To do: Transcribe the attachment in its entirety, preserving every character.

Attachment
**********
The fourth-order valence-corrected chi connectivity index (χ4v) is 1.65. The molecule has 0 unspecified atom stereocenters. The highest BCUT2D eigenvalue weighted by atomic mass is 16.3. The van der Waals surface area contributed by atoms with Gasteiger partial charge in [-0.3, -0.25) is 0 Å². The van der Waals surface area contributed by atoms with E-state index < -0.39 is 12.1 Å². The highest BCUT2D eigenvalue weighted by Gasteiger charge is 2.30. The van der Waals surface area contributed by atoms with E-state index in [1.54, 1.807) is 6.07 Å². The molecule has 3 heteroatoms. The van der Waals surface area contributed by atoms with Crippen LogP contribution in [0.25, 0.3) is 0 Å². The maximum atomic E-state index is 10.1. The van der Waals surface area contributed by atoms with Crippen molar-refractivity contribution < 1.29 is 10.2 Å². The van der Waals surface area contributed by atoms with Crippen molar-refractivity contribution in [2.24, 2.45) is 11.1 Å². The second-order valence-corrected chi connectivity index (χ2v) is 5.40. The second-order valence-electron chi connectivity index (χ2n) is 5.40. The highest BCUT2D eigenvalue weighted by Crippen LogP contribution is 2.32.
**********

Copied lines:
The fourth-order valence-corrected chi connectivity index (χ4v) is 1.65. The molecule has 0 unspecified atom stereocenters. The highest BCUT2D eigenvalue weighted by atomic mass is 16.3. The van der Waals surface area contributed by atoms with Gasteiger partial charge in [-0.3, -0.25) is 0 Å². The van der Waals surface area contributed by atoms with E-state index < -0.39 is 12.1 Å². The highest BCUT2D eigenvalue weighted by Gasteiger charge is 2.30. The van der Waals surface area contributed by atoms with E-state index in [1.54, 1.807) is 6.07 Å². The molecule has 3 heteroatoms. The van der Waals surface area contributed by atoms with Crippen LogP contribution in [0.25, 0.3) is 0 Å². The maximum atomic E-state index is 10.1. The van der Waals surface area contributed by atoms with Crippen molar-refractivity contribution < 1.29 is 10.2 Å². The van der Waals surface area contributed by atoms with Crippen molar-refractivity contribution in [2.24, 2.45) is 11.1 Å². The second-order valence-corrected chi connectivity index (χ2v) is 5.40. The second-order valence-electron chi connectivity index (χ2n) is 5.40. The highest BCUT2D eigenvalue weighted by Crippen LogP contribution is 2.32.